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through technical details could be taken. Now, the media would be in
a race to get the story together and to get it out quickly”and that
would mean less time for checking facts.
“Strong Cryptography Makes the World a Safer Place” 261

About an hour after the phone call with me, Verser had working
drafts of the announcement for the mailing lists, the press release, and
a data sheet with details of the facts of the project, intended to help
reporters get the information they needed to get their stories together.
RSA Data Security contacted Verser and worked with us to coordinate
our press release with theirs.
Later in the day, when everything was in order, and the world was
ready to know that it was a safer place because of cryptography, RSA
and DESCHALL press releases were issued at the same time, and Verser
proudly posted the message he had drafted earlier.
In an article entitled “WE FOUND IT!” Verser wrote to the DES-
CHALL mailing list:

“Strong cryptography makes the world a safer place.”
That™s the message RSA has been waiting for us to decipher.
And we did it!
The correct key (8558891AB0C851B6) was reported to RSA
Data Security shortly before midnight last night (Mountain
Time). RSA™s automated server acknowledged our win!
The winning computer is a Pentium 90 MHz, operated by
iNetZ Corporation of Salt Lake City, Utah. Their employee,
Michael K. Sanders, was the individual who was running the
DESCHALL client.
Congratulations, Michael. And congratulations to all who
participated!

After acknowledging many individuals, he graciously turned to “our
only public ˜competitor,™ SolNET,” which he called “a class out¬t.”
Verser continued:

In a sense, the “win” belongs to all of us, who contributed CPU
cycles and clients and ideas and innovations. We searched less
than 1 of the keyspace. Worldwide, over half of the keyspace was
4
searched. A DESCHALL client may have found “the” key, but
you [SolNET] deserve credit for helping to bring the “expected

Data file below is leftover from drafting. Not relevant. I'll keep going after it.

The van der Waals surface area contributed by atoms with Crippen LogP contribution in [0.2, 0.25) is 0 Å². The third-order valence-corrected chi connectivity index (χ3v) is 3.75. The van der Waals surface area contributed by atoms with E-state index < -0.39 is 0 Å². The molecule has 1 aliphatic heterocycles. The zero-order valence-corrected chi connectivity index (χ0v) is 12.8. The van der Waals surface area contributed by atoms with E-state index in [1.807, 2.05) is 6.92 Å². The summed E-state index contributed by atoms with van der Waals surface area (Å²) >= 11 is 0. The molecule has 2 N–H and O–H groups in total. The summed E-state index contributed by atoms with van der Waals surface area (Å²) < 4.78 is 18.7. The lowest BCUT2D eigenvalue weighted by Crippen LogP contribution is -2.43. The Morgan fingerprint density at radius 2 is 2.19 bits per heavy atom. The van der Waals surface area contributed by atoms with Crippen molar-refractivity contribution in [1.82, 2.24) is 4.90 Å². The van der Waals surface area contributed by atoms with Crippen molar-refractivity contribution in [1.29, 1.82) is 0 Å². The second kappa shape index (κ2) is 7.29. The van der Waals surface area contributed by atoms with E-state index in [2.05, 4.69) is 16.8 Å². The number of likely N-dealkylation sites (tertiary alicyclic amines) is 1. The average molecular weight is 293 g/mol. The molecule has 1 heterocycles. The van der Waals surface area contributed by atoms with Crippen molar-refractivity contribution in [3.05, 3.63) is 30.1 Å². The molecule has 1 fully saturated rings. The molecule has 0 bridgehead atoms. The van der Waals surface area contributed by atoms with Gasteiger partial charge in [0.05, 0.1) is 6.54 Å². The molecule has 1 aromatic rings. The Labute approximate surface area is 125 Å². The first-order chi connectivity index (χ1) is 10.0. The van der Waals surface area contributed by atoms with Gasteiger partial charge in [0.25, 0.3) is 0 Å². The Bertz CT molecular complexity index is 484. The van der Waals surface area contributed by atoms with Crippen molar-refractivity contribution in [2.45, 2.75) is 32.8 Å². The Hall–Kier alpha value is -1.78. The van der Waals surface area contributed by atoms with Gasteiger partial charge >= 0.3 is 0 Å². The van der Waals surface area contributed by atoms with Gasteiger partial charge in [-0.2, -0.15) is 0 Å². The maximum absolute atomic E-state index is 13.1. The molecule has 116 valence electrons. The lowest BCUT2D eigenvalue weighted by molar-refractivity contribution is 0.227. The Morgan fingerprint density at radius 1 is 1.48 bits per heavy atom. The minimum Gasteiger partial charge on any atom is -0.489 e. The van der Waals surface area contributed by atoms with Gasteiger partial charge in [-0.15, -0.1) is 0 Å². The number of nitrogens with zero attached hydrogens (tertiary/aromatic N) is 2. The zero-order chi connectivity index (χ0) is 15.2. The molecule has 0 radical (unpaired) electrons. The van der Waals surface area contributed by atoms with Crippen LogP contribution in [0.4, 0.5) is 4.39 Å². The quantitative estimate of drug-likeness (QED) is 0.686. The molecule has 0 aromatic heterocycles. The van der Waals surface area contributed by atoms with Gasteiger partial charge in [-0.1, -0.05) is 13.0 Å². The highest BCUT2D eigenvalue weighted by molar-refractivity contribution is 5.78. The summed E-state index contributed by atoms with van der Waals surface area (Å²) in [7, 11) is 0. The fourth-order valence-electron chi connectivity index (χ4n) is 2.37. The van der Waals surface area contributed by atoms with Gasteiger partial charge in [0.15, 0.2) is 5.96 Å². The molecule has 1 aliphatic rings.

date of completion” signi¬cantly ahead.
Your Web site gave us a goal to shoot for. A goal which we
never met. Your clients had many features our users wished for.
There is no shame in not ¬nding the key. But I know the anguish
you must feel after putting your hearts and souls into a project
for three to four months and not being “the” winner.
262 CHAPTER 38

In my eyes, everyone who participated, whether working for
the DESCHALL team or the SolNET team is a winner!
Elation followed on the DESCHALL mailing list, with congratula-
tions and thanks ¬‚owing in from all around. Across the Atlantic, Sol-
NET coordinator Lindgren Fredrik sent an announcement of his own
to the SolNET mailing list. He wrote:
The challenge is over . . .
. . . and we “lost.” On June 17 around midnight one of
our competitors, DESCHALL, found the secret key and de-
crypted the secret text prepared by RSA Data Security Inc
(http://www.rsa.com).
The goal of the DES Challenge was to show that DES en-
cryption could be cracked, and that better encryption is needed
to keep data safe. In my opinion this goal has been accomplished.
Although it™s not that fun being a runner up, I must say that
it has been an enjoyable couple of months running this e¬ort. As
much as it been a goal to show the weaknesses of 56-bit crypto,
it™s been very nice to be able to show the enormous amount
of “surplus” computing power that is available on the Internet.
Not to mention the warm and fuzzy feeling it gives me to think
of everybody that™s been working together towards the common